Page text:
First Lessons in Learning French

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George R. Lockwood, 1858 - French language - 194 pages
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Page 189 - La Fontaine's beautiful Fables are known to every French scholar, and are admirably adapted to be used as a book for translation. Each fable is followed by its appropriate moral ; and thus just principles, in a pleasing manner, are inculcated into the mind of the reader while engaged in his study.
Page 102 - Que j'aie. Que j'aie eu. Que tu aies. Que tu aies eu. Qu'il ait. Qu'il ait eu. Que nous ayons. Que nous ayons eu. Que vous ayez. Que vous ayez eu. Qu'ils aient.
Page 130 - J'aime la philosophie qui enseigne à se contenter de peu. Est-il donc vrai, repartit le jeune mouton, que vous ne mangez point la chair des animaux et qu'un peu d'herbe vous suffit ? Si cela est, vivons comme frères et paissons ensemble.
Page 189 - Mabire. 16 mo. 45 cts. Most of the Guides to French Conversation heretofore published in this country have been merely collections of certain conversations on specified subjects, which, unless they were again to recur in the precise form of the lesson, would be of but little assistance to the student. In other words, he but stores his mind with set...
Page 188 - The editor has carefully revised the text, and has faithfully followed the most approved Paris editions. As to the Comedies selected, though many others of the same writer are at least equal, if not superior, in merit, it must be remembered that this is a Molière intended for schools and for the use of young persons, and the selection has been made in reference to that object.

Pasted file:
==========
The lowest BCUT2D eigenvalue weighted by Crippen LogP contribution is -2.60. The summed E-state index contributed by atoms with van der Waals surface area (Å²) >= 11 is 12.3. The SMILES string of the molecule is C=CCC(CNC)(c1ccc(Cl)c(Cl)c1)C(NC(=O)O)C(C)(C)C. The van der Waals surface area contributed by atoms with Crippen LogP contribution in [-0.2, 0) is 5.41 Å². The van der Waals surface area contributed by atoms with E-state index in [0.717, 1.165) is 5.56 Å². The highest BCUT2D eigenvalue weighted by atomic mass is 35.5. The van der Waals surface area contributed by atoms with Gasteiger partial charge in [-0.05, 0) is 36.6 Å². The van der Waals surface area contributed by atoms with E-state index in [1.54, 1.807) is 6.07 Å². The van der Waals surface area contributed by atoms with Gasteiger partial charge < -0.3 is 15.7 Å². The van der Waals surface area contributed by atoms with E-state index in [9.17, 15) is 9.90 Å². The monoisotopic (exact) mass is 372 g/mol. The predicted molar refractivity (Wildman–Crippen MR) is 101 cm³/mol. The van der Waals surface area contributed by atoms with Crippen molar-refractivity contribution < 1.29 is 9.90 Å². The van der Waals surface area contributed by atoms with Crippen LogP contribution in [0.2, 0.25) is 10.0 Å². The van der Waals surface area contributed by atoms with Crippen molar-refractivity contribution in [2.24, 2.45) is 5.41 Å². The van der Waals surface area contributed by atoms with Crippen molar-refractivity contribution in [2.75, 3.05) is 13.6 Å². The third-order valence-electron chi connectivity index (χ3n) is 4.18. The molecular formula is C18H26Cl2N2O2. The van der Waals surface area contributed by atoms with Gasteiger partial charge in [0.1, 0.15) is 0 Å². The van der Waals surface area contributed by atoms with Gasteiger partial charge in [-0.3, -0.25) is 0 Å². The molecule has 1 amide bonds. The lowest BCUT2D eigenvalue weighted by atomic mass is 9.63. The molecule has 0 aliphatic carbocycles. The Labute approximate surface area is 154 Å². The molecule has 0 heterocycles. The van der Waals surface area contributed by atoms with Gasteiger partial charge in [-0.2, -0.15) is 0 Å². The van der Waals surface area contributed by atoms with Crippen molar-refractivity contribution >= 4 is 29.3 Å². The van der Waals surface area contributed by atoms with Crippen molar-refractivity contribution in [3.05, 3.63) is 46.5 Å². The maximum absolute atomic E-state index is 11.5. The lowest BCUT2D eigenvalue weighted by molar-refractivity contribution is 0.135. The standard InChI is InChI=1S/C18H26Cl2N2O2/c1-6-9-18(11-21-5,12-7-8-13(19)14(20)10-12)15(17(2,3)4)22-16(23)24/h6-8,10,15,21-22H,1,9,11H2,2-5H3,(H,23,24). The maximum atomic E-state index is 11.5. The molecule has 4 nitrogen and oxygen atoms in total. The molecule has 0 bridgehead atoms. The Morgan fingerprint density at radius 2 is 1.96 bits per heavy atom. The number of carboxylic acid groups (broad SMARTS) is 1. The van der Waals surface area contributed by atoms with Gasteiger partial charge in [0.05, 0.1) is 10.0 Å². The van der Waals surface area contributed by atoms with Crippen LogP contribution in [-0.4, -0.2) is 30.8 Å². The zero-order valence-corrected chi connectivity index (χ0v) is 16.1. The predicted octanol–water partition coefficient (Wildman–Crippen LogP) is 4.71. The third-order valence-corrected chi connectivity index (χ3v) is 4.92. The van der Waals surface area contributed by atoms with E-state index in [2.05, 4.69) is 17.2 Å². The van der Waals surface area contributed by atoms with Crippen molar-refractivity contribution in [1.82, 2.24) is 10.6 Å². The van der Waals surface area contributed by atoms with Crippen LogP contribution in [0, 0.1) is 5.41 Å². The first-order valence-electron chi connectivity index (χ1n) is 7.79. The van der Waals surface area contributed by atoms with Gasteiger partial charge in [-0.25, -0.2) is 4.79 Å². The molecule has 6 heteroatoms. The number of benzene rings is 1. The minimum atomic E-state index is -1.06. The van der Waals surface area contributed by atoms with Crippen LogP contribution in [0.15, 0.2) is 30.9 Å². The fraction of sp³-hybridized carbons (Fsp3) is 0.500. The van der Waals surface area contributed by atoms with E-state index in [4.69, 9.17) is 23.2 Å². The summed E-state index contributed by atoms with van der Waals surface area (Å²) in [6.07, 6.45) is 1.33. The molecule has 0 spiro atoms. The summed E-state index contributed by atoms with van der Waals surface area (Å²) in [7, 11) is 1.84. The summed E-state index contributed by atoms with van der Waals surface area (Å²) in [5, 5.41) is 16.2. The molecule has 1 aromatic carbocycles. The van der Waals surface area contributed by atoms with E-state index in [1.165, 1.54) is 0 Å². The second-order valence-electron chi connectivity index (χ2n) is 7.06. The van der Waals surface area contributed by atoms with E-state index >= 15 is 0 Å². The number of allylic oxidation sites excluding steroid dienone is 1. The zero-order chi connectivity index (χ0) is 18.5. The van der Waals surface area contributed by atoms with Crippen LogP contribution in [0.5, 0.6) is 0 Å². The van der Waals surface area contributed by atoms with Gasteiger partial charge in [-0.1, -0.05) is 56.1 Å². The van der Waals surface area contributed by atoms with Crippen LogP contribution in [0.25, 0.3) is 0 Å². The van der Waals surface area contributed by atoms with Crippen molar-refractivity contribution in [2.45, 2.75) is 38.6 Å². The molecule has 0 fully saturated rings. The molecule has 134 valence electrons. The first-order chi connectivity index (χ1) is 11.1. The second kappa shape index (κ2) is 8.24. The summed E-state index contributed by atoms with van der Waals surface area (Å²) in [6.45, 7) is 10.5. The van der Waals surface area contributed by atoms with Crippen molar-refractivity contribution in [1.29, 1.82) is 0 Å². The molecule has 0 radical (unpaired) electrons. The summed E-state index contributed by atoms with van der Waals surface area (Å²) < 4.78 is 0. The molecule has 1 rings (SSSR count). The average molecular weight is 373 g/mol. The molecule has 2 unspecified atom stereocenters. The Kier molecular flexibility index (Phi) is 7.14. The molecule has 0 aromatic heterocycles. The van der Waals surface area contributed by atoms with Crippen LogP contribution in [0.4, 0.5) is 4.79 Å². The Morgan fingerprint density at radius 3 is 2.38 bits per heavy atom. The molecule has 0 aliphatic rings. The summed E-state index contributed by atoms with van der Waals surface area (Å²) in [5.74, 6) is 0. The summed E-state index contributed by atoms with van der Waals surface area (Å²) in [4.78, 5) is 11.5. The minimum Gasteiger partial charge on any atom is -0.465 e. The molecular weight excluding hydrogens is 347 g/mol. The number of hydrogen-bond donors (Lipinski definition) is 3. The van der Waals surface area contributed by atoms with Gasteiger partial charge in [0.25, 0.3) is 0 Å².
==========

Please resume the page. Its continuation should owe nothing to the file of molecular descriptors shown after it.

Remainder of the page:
Page 187 - Though a work of fiction, the incidents are partly founded on fact ; the historical scenes and characters are correctly drawn, and present a fair view of this most eventful period of French history. "Containing none but just and moral sentiments, it is admirably adapted to be used as a School Reader, and we trust that it will meet with the favor it deserves.
Page 189 - ... but little assistance to the student. In other words, he but stores his mind with set formal phrases for specific occasions, without an acquaintance with the genius and power of the language, or the ability to adapt his knowledge to the peculiar and varied circumstances of every-day life.
Page 187 - But the wreath of Goldsmith is unsullied; he wrote to exalt virtue and expose vice; and he accomplished his task in a manner which raises him to the highest rank among British authors.
Page 102 - Qu'il ou qu'elle ait eu. Que nous ayons. Que nous ayons eu. Que vous ayez. Que vous ayez eu. Qu'ils ou qu'elles aient.
Page 101 - J'aurais. J'aurais eu. Tu aurais. Tu aurais eu. Il aurait. Il aurait eu. Nous aurions. Nous aurions eu. Vous auriez. Vous auriez eu. Ils auraient. Ils auraient eu.

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